In 2010, Ricky was convicted as an accomplice to attempted criminal sodomy with a fifteen year-old male. Ricky was incarcerated for 82 months and released on parole in 2015. However, there is so much more to Ricky’s story. We hope that you will read on to better understand and appreciate our friend and colleague, Ricky Suttington.
Ricky used his time in prison productively, providing himself with a running start toward reentry into society, determined not to let the incident in 2010 define has life. He was recognized for not only his self-rehabilitation, but also for his commitment in helping other inmates prepare for the future. As a result of his personal conduct, leadership and commitment to others demonstrated throughout his time in prison, Ricky was recognized as a role model for others seeking redemption and working to achieve successful reentry.
While incarcerated, Ricky consistently took on leadership roles in programs dedicated to self-help and self-healing. He held numerous organizational and administrative roles in the correctional facility and completed an 18-month sexual offender treatment program while incarcerated and then again after he was released. Ricky successfully completed offender workforce development courses seven different times and another time he was called upon to teach the course to other inmates. Ricky is passionate about working to help others successfully reintegrate into society upon their release. Both while incarcerated and since, Ricky has demonstrated his commitment to improving our community.
For the first few years following his release, Ricky took upon the role of primary care-giver for his mother who was immobilized by congestive heart disease. Ricky cared for his mother until her death in April, 2018. During this time Ricky worked primary in fast food jobs, often times working double-shifts to make ends meet.
Over the past few years Ricky has been employed in a multitude of near minimum-wage jobs, happily taking the work he can get including off hours in factories and warehouses, call centers, and fast food restaurants. But due to his registration as a sex offender and the resulting aspects of his parole, it has been difficult for Ricky to maintain steady employment.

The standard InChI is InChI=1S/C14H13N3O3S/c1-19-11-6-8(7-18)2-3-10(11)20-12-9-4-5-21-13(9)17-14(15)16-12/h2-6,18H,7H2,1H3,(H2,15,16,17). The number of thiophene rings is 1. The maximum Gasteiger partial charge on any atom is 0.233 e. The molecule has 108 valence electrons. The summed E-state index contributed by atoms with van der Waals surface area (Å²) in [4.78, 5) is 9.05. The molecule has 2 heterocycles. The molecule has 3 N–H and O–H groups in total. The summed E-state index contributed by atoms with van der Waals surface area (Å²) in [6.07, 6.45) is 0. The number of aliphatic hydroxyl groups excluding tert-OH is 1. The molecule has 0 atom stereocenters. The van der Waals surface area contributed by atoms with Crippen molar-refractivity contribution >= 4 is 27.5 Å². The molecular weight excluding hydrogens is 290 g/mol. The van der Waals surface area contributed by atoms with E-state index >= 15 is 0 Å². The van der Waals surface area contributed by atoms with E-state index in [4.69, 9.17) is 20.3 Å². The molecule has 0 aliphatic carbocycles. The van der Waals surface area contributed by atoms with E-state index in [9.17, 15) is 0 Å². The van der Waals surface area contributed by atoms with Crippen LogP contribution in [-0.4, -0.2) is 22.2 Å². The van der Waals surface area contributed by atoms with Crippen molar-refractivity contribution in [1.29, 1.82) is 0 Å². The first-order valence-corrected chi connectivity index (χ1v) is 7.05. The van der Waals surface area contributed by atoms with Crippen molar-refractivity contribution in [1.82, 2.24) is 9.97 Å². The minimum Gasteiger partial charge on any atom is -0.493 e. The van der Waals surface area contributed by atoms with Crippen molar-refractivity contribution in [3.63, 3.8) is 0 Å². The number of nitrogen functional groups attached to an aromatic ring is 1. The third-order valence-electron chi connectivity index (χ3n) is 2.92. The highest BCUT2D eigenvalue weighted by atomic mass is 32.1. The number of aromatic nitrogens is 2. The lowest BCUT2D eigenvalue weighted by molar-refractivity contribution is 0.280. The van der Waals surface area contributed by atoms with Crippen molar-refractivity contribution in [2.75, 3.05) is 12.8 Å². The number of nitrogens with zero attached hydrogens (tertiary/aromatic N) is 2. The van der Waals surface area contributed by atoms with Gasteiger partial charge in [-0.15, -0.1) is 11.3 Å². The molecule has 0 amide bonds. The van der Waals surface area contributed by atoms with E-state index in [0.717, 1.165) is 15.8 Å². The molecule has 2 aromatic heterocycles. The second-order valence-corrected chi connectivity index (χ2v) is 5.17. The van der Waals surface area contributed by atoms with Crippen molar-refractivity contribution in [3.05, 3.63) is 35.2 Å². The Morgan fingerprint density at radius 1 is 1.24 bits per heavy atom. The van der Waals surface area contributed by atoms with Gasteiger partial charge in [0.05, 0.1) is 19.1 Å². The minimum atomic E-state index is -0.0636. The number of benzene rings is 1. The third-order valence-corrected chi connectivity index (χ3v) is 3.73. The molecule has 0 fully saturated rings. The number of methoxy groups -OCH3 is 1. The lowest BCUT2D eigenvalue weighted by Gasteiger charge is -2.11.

Ricky is transparent and takes responsibility for his past, sharing information upfront with potential employers. However, it is challenging for Ricky to build credibility because of his record, and his parole and offender registration status further complicates his relationship with new employers. Parole requirements include notifying the board of a new job within three days. Once notified that a parolee has begun employment, the board sends the employer a form letter with an impersonal boilerplate disclosure that would make any employer concerned about potential liabilities.
Employers receive the parole status letter after Ricky has already disclosed his past through the interview process — when he is just beginning to build a relationship and earn trust. Often times the letter undermines this effort and causes confusion for the new employer. In Ricky’s experience many employers are concerned that there may be more to the story than they are aware. It is difficult for employers to get to know him well enough to overcome the stigma of his conviction. We hope this space serves as that opportunity – to tell Ricky’s whole story.
Going back to 2010, Ricky was hanging out with a friend (we will call him Freddie) who recommended that they hook-up with someone that Freddie said that he knew. It later became evident that Freddie had only met the other individual through social media messaging. Unbeknownst to either Ricky or Freddie, the man they were seeking to connect with for a sexual encounter was in fact only fifteen, not an eighteen year-old adult.